Unfortunately, in some cases, the charges have been, “The nuns didn’t put back on their habits and Mass attendance didn’t immediately snap back to pre-1968 levels; therefore his pontificate was a disaster and he wasn’t a saint.” The vast bulk of JP2′s pontificate was spent trying to overcome the inertial energy of the rippling cultural and social changes in the wake of the 1960s, a daunting task even for a large government, let alone one man in a tiny Italian city-state; the problems weren’t (and aren’t) just inside the Church but outside it as well. Large cultures don’t turn on a dime; consider how long it took the US to get from the 13th Amendment to the Civil Rights Act, and from the Civil Rights Act to an African-American President! (So okay, he’s not all that; my point is not that he’s a good President but that he’s President to begin with.) If any person in the Church could have prevented the downslide—a contention I don’t buy—it would have been Paul VI; however, I can’t find it in my heart to blame even him.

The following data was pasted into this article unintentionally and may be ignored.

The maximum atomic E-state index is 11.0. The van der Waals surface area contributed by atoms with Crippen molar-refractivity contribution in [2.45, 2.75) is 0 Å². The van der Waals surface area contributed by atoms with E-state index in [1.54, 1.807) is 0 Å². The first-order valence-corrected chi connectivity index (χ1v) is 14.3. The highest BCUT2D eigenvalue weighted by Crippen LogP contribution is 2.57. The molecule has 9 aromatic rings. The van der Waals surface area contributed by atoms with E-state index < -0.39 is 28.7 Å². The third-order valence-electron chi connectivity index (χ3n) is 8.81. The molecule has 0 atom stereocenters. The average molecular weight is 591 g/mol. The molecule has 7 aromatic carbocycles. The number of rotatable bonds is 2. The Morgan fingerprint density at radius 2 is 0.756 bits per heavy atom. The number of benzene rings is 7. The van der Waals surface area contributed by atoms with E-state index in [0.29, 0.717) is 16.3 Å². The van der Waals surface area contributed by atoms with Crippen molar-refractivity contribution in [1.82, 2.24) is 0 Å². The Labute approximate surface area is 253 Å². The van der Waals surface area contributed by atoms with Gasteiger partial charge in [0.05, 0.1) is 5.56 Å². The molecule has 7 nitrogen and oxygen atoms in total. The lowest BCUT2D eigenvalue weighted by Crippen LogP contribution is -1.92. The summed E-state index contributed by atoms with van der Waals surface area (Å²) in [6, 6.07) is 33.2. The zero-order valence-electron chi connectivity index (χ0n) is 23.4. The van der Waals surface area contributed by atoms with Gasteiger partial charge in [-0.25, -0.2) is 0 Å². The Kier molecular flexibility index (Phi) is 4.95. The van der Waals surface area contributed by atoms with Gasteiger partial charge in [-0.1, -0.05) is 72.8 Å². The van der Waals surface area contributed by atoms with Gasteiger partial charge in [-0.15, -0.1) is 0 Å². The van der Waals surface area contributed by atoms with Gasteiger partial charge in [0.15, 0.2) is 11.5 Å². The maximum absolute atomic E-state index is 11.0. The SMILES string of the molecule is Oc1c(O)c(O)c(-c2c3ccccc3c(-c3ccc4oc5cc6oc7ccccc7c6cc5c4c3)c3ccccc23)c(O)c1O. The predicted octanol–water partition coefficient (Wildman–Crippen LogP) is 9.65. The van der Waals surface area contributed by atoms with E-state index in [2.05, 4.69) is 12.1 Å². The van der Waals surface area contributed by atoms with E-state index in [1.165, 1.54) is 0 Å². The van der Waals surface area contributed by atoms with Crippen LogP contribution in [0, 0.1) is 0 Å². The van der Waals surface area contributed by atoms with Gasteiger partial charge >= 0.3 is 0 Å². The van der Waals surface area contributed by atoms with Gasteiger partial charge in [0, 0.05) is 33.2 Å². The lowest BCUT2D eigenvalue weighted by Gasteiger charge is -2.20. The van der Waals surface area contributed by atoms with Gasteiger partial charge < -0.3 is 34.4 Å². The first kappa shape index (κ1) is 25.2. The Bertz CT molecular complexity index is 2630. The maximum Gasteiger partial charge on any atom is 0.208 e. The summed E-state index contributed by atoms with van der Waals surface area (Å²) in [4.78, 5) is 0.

If I were to reach for a metaphor, I would say JP2 was the front-line surgeon who does the “meatball surgery” to get the wounded soldier stable for transport back to the rear-echelon hospital. He could have done more, but that “more” could also have done worse damage through over-correction, like a sixteen-year-old driving on snow for the first time. We’re still playing “Monday morning quarterback” here; let’s let the final judgment on his pontificate wait for another hundred years.